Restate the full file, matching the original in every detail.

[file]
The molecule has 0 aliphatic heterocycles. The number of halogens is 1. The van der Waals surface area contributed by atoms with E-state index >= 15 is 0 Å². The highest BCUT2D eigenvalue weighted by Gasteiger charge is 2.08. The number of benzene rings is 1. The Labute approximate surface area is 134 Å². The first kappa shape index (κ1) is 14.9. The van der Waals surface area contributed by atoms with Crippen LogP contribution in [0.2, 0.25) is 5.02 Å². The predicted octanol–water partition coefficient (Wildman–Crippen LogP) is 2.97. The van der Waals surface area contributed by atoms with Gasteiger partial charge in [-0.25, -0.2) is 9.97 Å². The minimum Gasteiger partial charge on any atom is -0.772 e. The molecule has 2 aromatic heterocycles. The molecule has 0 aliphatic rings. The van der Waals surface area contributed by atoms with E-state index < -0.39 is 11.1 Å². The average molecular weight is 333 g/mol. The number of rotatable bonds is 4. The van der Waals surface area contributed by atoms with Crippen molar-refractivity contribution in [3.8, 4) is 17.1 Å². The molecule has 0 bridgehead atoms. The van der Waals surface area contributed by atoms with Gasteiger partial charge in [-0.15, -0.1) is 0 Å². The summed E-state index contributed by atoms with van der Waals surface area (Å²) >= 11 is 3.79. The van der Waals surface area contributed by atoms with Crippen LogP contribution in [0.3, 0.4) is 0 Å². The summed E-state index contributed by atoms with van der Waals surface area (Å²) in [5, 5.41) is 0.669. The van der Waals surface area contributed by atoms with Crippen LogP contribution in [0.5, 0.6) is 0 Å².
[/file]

The molecule has 0 aliphatic heterocycles. The number of halogens is 1. The van der Waals surface area contributed by atoms with E-state index >= 15 is 0 Å². The highest BCUT2D eigenvalue weighted by Gasteiger charge is 2.08. The number of benzene rings is 1. The Labute approximate surface area is 134 Å². The first kappa shape index (κ1) is 14.9. The van der Waals surface area contributed by atoms with Crippen LogP contribution in [0.2, 0.25) is 5.02 Å². The predicted octanol–water partition coefficient (Wildman–Crippen LogP) is 2.97. The van der Waals surface area contributed by atoms with Gasteiger partial charge in [-0.25, -0.2) is 9.97 Å². The minimum Gasteiger partial charge on any atom is -0.772 e. The molecule has 2 aromatic heterocycles. The molecule has 0 aliphatic rings. The van der Waals surface area contributed by atoms with E-state index < -0.39 is 11.1 Å². The average molecular weight is 333 g/mol. The number of rotatable bonds is 4. The van der Waals surface area contributed by atoms with Crippen molar-refractivity contribution in [3.8, 4) is 17.1 Å². The molecule has 0 bridgehead atoms. The van der Waals surface area contributed by atoms with Gasteiger partial charge in [-0.15, -0.1) is 0 Å². The summed E-state index contributed by atoms with van der Waals surface area (Å²) >= 11 is 3.79. The van der Waals surface area contributed by atoms with Crippen LogP contribution in [0.3, 0.4) is 0 Å². The summed E-state index contributed by atoms with van der Waals surface area (Å²) in [5, 5.41) is 0.669. The van der Waals surface area contributed by atoms with Crippen LogP contribution in [0.5, 0.6) is 0 Å².